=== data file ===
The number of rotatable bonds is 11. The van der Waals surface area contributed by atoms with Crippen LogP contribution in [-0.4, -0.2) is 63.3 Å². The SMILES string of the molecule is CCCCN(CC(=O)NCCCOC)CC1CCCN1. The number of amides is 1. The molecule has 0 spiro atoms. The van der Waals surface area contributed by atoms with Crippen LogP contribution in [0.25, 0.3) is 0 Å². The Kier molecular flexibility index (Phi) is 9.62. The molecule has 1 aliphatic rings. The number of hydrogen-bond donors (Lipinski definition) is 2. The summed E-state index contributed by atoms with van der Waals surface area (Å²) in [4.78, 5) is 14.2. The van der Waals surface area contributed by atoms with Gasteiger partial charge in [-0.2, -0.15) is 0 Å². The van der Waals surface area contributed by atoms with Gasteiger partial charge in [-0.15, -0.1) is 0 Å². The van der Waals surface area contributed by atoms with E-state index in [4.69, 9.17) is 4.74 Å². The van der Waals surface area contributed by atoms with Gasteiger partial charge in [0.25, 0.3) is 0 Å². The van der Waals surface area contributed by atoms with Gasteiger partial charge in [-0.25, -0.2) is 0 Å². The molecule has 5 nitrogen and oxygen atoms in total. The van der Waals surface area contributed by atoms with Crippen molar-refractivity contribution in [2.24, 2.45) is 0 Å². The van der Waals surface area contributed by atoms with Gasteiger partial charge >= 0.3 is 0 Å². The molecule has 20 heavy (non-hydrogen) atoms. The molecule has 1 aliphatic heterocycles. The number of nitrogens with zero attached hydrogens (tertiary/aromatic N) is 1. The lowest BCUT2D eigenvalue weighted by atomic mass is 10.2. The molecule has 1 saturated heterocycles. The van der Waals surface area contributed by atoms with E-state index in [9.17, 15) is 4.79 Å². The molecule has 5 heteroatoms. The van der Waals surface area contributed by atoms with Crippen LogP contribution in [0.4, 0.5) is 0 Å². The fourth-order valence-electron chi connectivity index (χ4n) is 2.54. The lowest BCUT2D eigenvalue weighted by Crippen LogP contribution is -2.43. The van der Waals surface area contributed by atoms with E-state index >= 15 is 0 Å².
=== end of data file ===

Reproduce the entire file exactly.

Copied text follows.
The number of rotatable bonds is 11. The van der Waals surface area contributed by atoms with Crippen LogP contribution in [-0.4, -0.2) is 63.3 Å². The SMILES string of the molecule is CCCCN(CC(=O)NCCCOC)CC1CCCN1. The number of amides is 1. The molecule has 0 spiro atoms. The van der Waals surface area contributed by atoms with Crippen LogP contribution in [0.25, 0.3) is 0 Å². The Kier molecular flexibility index (Phi) is 9.62. The molecule has 1 aliphatic rings. The number of hydrogen-bond donors (Lipinski definition) is 2. The summed E-state index contributed by atoms with van der Waals surface area (Å²) in [4.78, 5) is 14.2. The van der Waals surface area contributed by atoms with Gasteiger partial charge in [-0.2, -0.15) is 0 Å². The van der Waals surface area contributed by atoms with Gasteiger partial charge in [-0.15, -0.1) is 0 Å². The van der Waals surface area contributed by atoms with E-state index in [4.69, 9.17) is 4.74 Å². The van der Waals surface area contributed by atoms with Gasteiger partial charge in [0.25, 0.3) is 0 Å². The van der Waals surface area contributed by atoms with Gasteiger partial charge in [-0.25, -0.2) is 0 Å². The molecule has 5 nitrogen and oxygen atoms in total. The van der Waals surface area contributed by atoms with Crippen molar-refractivity contribution in [2.24, 2.45) is 0 Å². The van der Waals surface area contributed by atoms with Gasteiger partial charge >= 0.3 is 0 Å². The molecule has 20 heavy (non-hydrogen) atoms. The molecule has 1 aliphatic heterocycles. The number of nitrogens with zero attached hydrogens (tertiary/aromatic N) is 1. The lowest BCUT2D eigenvalue weighted by atomic mass is 10.2. The molecule has 1 saturated heterocycles. The van der Waals surface area contributed by atoms with E-state index in [9.17, 15) is 4.79 Å². The molecule has 5 heteroatoms. The van der Waals surface area contributed by atoms with Crippen LogP contribution in [0.4, 0.5) is 0 Å². The fourth-order valence-electron chi connectivity index (χ4n) is 2.54. The lowest BCUT2D eigenvalue weighted by Crippen LogP contribution is -2.43. The van der Waals surface area contributed by atoms with E-state index >= 15 is 0 Å².